Branding.

“Build your brand.”

That’s advice that writers, bloggers, and artists hear all the time, and one that I’ve been thinking about a lot lately, given my love of playing Journalist at various comic-con style events (and the limitations I have in that arena), and my aspirations as a writer.

Build your brand. Grow your brand.

Good advice.

But what, exactly, is my brand?

I mean, this whole “Shadow” thing is cool, but what’s my brand? What makes me, me? What do I have to offer that is different from everyone else out there, trying to build their brands?

I do movie reviews. So do a lot of other people.

Books? Yep, that, too.

Television? Oh, yeah…

Writing and editing? I get paid an extremely tiny amount to do that, also.

So, how am I different?

I don’t have an extensive pedigree in the film industry (but I’ve written a short film), I’m not extensively published (but I am published), and I’ve never worked on a TV show (but I have written treatments that show-runners seemed to enjoy). I am, for lack of a better term than the one I am about to claim for myself, a

Mark-of-all-trades

Yep, kind of like a Jack-of-all-trades, except my name isn’t Jack.

I can’t devote myself to just one bit of subject matter. I love too much stuff, so I learn what I need to know, figure out how to (hopefully) present it in such a way that it’s enjoyable, wrap it up in my admittedly non-standard personality, and put it out there for everyone to see.

Okay, maybe not everyone, as evidenced by my continuing pleas for folks to click “like” and “share,” but you get the point.

But my real point is that I can do all this reviewing because I can tell a good story from a bad one, a worn-out, cliched plot point from a creatively-presented cliched plot point, or a paper-thin character from a fleshed-out protagonist.

The reason I edit is because of all that stuff. I can help a writer figure out where the holes are in their story, where their characters fall down, and help them craft a line just-so and change the feel of a section, all while helping maintain their vision and style.

The reason I cover comic cons is because they’re fun to do, and I want everyone to enjoy my time there are much as I do.

And, not to toot my own horn, but I think I’m pretty at it. All of it. Sometimes it might not feel like it, or look like it when I try to quantify it for someone, but I am good at it.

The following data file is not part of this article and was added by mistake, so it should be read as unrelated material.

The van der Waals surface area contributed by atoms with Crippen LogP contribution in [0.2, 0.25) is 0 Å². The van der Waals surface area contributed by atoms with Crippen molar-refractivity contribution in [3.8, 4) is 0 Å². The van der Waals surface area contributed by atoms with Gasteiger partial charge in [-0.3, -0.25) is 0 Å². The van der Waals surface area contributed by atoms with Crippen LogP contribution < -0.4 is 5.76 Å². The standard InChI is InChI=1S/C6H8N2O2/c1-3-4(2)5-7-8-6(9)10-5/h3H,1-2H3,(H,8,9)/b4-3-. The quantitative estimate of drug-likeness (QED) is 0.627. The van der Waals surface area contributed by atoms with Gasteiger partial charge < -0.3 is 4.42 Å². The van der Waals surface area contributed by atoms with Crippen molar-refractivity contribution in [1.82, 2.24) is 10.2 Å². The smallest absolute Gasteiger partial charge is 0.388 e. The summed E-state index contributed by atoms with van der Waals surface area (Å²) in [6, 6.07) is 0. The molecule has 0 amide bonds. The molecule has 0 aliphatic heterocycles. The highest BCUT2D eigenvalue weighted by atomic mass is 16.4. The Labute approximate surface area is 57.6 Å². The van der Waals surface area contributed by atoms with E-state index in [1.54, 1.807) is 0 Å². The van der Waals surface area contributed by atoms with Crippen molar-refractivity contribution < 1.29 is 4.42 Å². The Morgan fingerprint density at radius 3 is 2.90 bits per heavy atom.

Don’t get me wrong: I’ve had a heck of a good time doing things as the Shadow. I’ve gotten the opportunity to talk for longer than autograph-line minimums with people like Edward James Olmos, Chandler Riggs, Daniel Logan, Felicia Day, Richard Hatch, and Marilyn Ghigliotti.

Sure, My Own Little Shadow isn’t big enough to be getting sit-downs with Chris Evans or Patrick Stewart, but doing this has had its perks. But I’m not doing this just for me; I try, every time I sit down to write up something about a movie, book, or TV show, I try to do it from a fan’s perspective, so that when a fan reads it, they’ll appreciate what I’m saying. Maybe someone will be intrigued enough to look into what I’ve written for themselves, and a new fan will be born.

That’s why I do this.

Because I’m a fan. And I love talking with other fans about stuff we get all fan-boy/girl about.

But is that my brand?

Maybe my brand is that of the Every-Fan. Maybe I’m that voice behind everyone that gets really, really, excited about movies, comics, games, actors…

I don’t know. Maybe it’s like a presidential legacy: you don’t get to pick your own. Maybe you are what the audience says you are, no matter if you paint, write, act, sing, or whatever.

All you can do is do what you do, the best you can do it, and hope that people appreciate it enough to keep coming back.

do-bee-do-bee-do.

See you around the shadow.

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